Thursday, September 15, 2022

Middle-aged citizens in developed countries are close to their peak earnings, have typically experienced little or no illness, & are in safe countries, but suffer of more sleeping problems, alcohol dependence, concentration difficulties, memory problems, intense job strain, disabling headaches, suicidal feelings, and extreme depression

The Midlife Crisis. Osea Giuntella, Sally McManus, Redzo Mujcic, Andrew J. Oswald, Nattavudh Powdthavee & Ahmed Tohamy. NBER Working Paper 30442, September 2022. DOI 10.3386/w30442

Abstract: This paper documents a longitudinal crisis of midlife among the inhabitants of rich nations. Yet middle-aged citizens in our data sets are close to their peak earnings, have typically experienced little or no illness, reside in some of the safest countries in the world, and live in the most prosperous era in human history. This is paradoxical and troubling. The finding is consistent, however, with the prediction – one little-known to economists – of Elliott Jaques (1965). Our analysis does not rest on elementary cross-sectional analysis. Instead the paper uses panel and through-time data on, in total, approximately 500,000 individuals. It checks that the key results are not due to cohort effects. Nor do we rely on simple life-satisfaction measures. The paper shows that there are approximately quadratic hill-shaped patterns in data on midlife suicide, sleeping problems, alcohol dependence, concentration difficulties, memory problems, intense job strain, disabling headaches, suicidal feelings, and extreme depression. We believe the seriousness of this societal problem has not been grasped by the affluent world’s policy-makers.



The human midlife crisis seems to be an important and under-recognized phenomenon.
We document longitudinal evidence of extreme distress among middle-aged adults in affluent
countries. These individuals are close to their peak lifetime earnings and in general have
experienced no serious illness. Our findings therefore appear to point to a disturbing paradox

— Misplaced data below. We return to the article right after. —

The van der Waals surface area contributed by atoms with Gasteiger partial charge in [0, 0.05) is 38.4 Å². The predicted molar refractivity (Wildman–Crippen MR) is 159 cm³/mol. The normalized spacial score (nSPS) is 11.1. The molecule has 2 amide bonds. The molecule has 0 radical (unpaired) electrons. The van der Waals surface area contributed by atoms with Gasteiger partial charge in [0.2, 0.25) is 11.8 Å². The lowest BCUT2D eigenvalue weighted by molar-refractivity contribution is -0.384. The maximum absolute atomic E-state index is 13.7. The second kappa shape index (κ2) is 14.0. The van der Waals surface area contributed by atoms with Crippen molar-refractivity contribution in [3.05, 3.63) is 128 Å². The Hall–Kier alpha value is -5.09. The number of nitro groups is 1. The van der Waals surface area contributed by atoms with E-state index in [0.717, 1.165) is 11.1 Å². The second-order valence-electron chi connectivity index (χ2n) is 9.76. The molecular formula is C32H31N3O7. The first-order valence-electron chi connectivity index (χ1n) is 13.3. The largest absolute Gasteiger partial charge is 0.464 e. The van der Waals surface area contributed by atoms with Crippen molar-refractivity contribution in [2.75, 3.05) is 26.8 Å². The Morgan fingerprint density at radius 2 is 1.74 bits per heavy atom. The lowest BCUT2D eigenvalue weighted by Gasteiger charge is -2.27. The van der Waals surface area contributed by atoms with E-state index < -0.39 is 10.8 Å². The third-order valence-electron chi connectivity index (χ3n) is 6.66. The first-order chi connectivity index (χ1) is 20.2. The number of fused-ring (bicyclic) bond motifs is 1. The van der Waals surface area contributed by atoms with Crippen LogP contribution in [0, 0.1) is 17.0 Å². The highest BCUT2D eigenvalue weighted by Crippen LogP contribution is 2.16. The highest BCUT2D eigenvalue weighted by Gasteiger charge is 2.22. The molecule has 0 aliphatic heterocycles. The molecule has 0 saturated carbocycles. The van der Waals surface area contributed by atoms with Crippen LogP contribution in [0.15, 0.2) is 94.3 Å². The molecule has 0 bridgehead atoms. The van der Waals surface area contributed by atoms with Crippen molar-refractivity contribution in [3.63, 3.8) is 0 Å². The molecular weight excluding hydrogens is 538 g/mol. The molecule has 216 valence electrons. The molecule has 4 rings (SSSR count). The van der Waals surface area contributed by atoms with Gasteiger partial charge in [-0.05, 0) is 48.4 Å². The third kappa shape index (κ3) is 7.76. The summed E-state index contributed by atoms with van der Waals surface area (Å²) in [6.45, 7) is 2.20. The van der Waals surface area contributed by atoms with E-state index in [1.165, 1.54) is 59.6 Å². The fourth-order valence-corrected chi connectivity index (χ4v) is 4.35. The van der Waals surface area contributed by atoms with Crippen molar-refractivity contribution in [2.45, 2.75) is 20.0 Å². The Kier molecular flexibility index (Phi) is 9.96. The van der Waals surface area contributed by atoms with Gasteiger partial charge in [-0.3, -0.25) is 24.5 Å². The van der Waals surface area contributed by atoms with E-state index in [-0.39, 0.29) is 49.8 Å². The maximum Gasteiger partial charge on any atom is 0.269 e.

within modern society.

Using eight different measures, an approximate hump-shape in severe distress over the
life cycle emerges in data from industrialized nations such as the UK, Australia, and the USA.
This paper's methods go beyond cross-sectional analyses based on simple measures of
subjective wellbeing (for example, Graham and Pozuelo 2017). As far as we know, our
recurring longitudinal patterns -- they are to be thought of as a collection of complementary
types of evidence -- are not widely known by policymakers.

The late Elliott Jaques (1965) is believed to have coined the term 'midlife crisis' in the
year 1965. He offered anecdotal evidence, and psychoanalytic arguments, for it. Using modern data sets and conventional statistical methods, this paper explores, and provides empirical support consistent with, the hypothesis advanced by Jaques. The paper's analysis finds hill-shaped patterns in data on:

x suicide,
x sleeping problems,
x extreme depression,
x intense job strain,
x disabling headaches,
x suicidal feelings,
x concentration and memory problems,
x alcohol dependence.

In some cases a particular mental-distress marker is available in many nations; in other cases
it is available only for a few nations.

The explanation for the midlife shape currently remains open. Could the paper¶V
empirical result be the product of the stresses of having dependent children, or a country-
specific or new phenomenon, or something to do with selection effects, or an illusion caused
by cohort effects? These are natural and important possibilities. Nevertheless, the balance of
our evidence appears to suggest not. It also does not seem that envy of others causes the midlife shape (Mujcic and Oswald 2018 test for that possibility, although not with extreme distress measures as the dependent variable). The notion of unmet aspirations as part of the explanation does, however, have intuitive appeal, in our judgment (see particularly Schwandt 2016).

Perhaps so also, more speculatively, does some role for rising 'wisdom' seem possible (Jeste and Oswald 2014) in the observed reduction in distress levels later in life.

There is some published evidence for a midlife psychological low in data on
chimpanzees and orangutans (Weiss et al. 2012). So sheer ageing biology in primates may
play some kind of role. That would take the ultimate explanation out of the social sciences and
into the natural sciences. Much is still to be understood.

Scientific caution remains appropriate. The evidence described here is based on a
particular, if large, set of indicators. It is possible to think of objections to those indicators. A
caveat on that, however, should arguably also be entered. It would be incumbent upon a critic
of our chosen extreme-distress measures to suggest what would count instead as a set of better markers of human crisis. Most especially, it would not seem scientifically acceptable to
suggest something like ╬╝indicator X is less than perfect so I reject the repeated pattern of these multiple indicators¶.

Finally, we believe it is not currently clear whether:

(i) there is a timeless and innate form of human middle-aged crisis, or
(ii) the midlife pattern documented here is some kind of perplexing, and perhaps temporary, byproduct of today's affluent world.

Whichever of these turns out to be true, the hill-shaped pattern of extreme distress over the
human life-course in rich countries appears to constitute a foundational puzzle for economists,
behavioral scientists, and perhaps other kinds of scientific research